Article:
They were, she said, perpetuating a Putin lie and undermining public faith in American democracy.
Some Republicans on the intelligence committee, including ranking member Devin Nunes, continue to advance the idea that Russian interference was a “hoax”.
In Moscow, Vladimir Putin sounded almost gleeful with the fact that theory was getting such a public and official airing.
“Thank God,” he declared. “No one is accusing us of interfering in the US elections anymore. Now they’re accusing Ukraine.”
But Ms Hill – composed, robust and clearly concerned – told the hearing that Russia was busy gearing up to meddle in 2020 too.
She also provided a withering assessment of Gordon Sondland, the EU ambassador who, in a stunning U-turn on Wednesday, stated that there was definitely a quid pro quo and that “everyone was in the loop”.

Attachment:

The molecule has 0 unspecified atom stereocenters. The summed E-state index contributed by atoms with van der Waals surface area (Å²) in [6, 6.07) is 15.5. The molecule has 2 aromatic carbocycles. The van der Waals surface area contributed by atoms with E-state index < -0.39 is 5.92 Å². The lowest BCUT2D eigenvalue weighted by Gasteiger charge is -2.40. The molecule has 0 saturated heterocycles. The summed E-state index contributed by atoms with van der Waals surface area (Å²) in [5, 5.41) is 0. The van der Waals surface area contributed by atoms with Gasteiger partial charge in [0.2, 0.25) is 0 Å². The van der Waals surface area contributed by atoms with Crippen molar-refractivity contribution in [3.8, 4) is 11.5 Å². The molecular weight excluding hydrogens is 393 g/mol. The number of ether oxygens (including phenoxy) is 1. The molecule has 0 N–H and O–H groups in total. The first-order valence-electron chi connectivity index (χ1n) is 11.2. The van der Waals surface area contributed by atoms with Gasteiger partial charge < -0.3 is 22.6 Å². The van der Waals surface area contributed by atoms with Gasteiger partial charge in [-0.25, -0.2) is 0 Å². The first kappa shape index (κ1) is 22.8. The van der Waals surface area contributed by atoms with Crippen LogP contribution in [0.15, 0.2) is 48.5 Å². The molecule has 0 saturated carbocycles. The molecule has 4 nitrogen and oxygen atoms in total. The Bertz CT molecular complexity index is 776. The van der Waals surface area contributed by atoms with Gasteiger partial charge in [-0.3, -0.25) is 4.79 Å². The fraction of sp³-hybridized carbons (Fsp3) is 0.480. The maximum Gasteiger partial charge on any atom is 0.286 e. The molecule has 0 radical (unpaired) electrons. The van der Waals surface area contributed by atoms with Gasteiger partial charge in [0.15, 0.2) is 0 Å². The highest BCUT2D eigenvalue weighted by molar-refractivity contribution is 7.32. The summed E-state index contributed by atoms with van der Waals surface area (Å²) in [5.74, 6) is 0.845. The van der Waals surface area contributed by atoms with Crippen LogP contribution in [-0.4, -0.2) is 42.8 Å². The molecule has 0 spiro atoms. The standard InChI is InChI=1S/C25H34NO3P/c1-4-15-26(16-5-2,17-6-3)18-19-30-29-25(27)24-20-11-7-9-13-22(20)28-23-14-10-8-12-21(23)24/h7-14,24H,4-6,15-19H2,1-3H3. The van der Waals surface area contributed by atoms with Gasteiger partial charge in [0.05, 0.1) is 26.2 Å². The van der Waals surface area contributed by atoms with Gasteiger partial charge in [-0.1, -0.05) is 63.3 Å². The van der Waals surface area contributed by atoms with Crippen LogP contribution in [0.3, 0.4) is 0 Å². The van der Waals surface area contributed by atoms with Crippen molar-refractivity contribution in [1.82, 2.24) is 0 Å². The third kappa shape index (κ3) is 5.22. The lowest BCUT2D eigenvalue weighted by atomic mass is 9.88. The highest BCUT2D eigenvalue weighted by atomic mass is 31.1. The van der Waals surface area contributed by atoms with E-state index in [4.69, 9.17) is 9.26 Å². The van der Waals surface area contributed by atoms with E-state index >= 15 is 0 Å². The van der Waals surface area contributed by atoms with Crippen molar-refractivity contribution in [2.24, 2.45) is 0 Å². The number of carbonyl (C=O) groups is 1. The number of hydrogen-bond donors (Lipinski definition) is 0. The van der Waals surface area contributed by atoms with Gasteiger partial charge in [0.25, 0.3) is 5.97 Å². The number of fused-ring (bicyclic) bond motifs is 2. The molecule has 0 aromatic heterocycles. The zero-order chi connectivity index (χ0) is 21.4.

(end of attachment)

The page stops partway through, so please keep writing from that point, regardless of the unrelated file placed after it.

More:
Ms Hill said Mr Sondland had carried out a “domestic political errand” for Mr Trump while she and her colleagues were involved in “national security policy”.
She told House investigators that she came to realise he wasn’t simply operating outside official diplomatic channels, as some assumed, but was in fact carrying out instructions from Mr Trump.
Mr Sondland had admitted exactly that the day before.
Ms Hill and David Holmes, a state department adviser in Kiev, claimed it was abundantly clear that Mr Trump’s personal lawyer Rudy Giuliani was pursing political investigations of Democrats and Joe Biden in Ukraine.
She said she knew then it would “come back to haunt us”. She added that her former boss, Mr Bolton, had also expressed concern that a “drug deal” was being cooked up.
But he, like so many in the White House, has not testified.